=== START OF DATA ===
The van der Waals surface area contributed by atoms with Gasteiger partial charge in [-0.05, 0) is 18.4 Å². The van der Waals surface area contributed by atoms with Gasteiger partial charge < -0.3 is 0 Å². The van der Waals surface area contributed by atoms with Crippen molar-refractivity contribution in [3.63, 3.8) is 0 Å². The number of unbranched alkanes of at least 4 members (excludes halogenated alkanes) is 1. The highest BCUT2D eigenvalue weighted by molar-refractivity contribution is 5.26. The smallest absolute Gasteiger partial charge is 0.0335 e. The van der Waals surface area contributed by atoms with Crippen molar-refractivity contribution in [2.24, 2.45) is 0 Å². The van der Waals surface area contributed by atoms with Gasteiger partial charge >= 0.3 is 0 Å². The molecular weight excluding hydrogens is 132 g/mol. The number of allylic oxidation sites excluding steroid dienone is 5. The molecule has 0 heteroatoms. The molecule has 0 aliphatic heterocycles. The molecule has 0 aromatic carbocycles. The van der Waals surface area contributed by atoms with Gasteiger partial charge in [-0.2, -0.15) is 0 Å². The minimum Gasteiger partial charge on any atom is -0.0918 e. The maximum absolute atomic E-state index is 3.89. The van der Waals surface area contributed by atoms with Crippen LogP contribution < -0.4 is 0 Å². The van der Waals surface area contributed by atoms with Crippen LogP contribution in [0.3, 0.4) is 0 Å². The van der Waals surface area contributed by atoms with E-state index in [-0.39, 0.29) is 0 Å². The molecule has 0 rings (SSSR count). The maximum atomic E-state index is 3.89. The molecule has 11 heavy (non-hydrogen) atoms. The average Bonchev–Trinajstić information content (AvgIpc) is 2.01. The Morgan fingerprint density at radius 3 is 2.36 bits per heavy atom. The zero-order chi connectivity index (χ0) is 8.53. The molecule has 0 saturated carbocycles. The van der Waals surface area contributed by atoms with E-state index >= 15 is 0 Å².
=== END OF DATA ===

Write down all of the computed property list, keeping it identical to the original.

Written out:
The van der Waals surface area contributed by atoms with Gasteiger partial charge in [-0.05, 0) is 18.4 Å². The van der Waals surface area contributed by atoms with Gasteiger partial charge < -0.3 is 0 Å². The van der Waals surface area contributed by atoms with Crippen molar-refractivity contribution in [3.63, 3.8) is 0 Å². The number of unbranched alkanes of at least 4 members (excludes halogenated alkanes) is 1. The highest BCUT2D eigenvalue weighted by molar-refractivity contribution is 5.26. The smallest absolute Gasteiger partial charge is 0.0335 e. The van der Waals surface area contributed by atoms with Crippen molar-refractivity contribution in [2.24, 2.45) is 0 Å². The van der Waals surface area contributed by atoms with Gasteiger partial charge >= 0.3 is 0 Å². The molecular weight excluding hydrogens is 132 g/mol. The number of allylic oxidation sites excluding steroid dienone is 5. The molecule has 0 heteroatoms. The molecule has 0 aliphatic heterocycles. The molecule has 0 aromatic carbocycles. The van der Waals surface area contributed by atoms with Gasteiger partial charge in [-0.2, -0.15) is 0 Å². The minimum Gasteiger partial charge on any atom is -0.0918 e. The maximum absolute atomic E-state index is 3.89. The van der Waals surface area contributed by atoms with Crippen LogP contribution < -0.4 is 0 Å². The van der Waals surface area contributed by atoms with Crippen LogP contribution in [0.3, 0.4) is 0 Å². The van der Waals surface area contributed by atoms with E-state index in [-0.39, 0.29) is 0 Å². The molecule has 0 rings (SSSR count). The maximum atomic E-state index is 3.89. The molecule has 11 heavy (non-hydrogen) atoms. The average Bonchev–Trinajstić information content (AvgIpc) is 2.01. The Morgan fingerprint density at radius 3 is 2.36 bits per heavy atom. The zero-order chi connectivity index (χ0) is 8.53. The molecule has 0 saturated carbocycles. The van der Waals surface area contributed by atoms with E-state index >= 15 is 0 Å².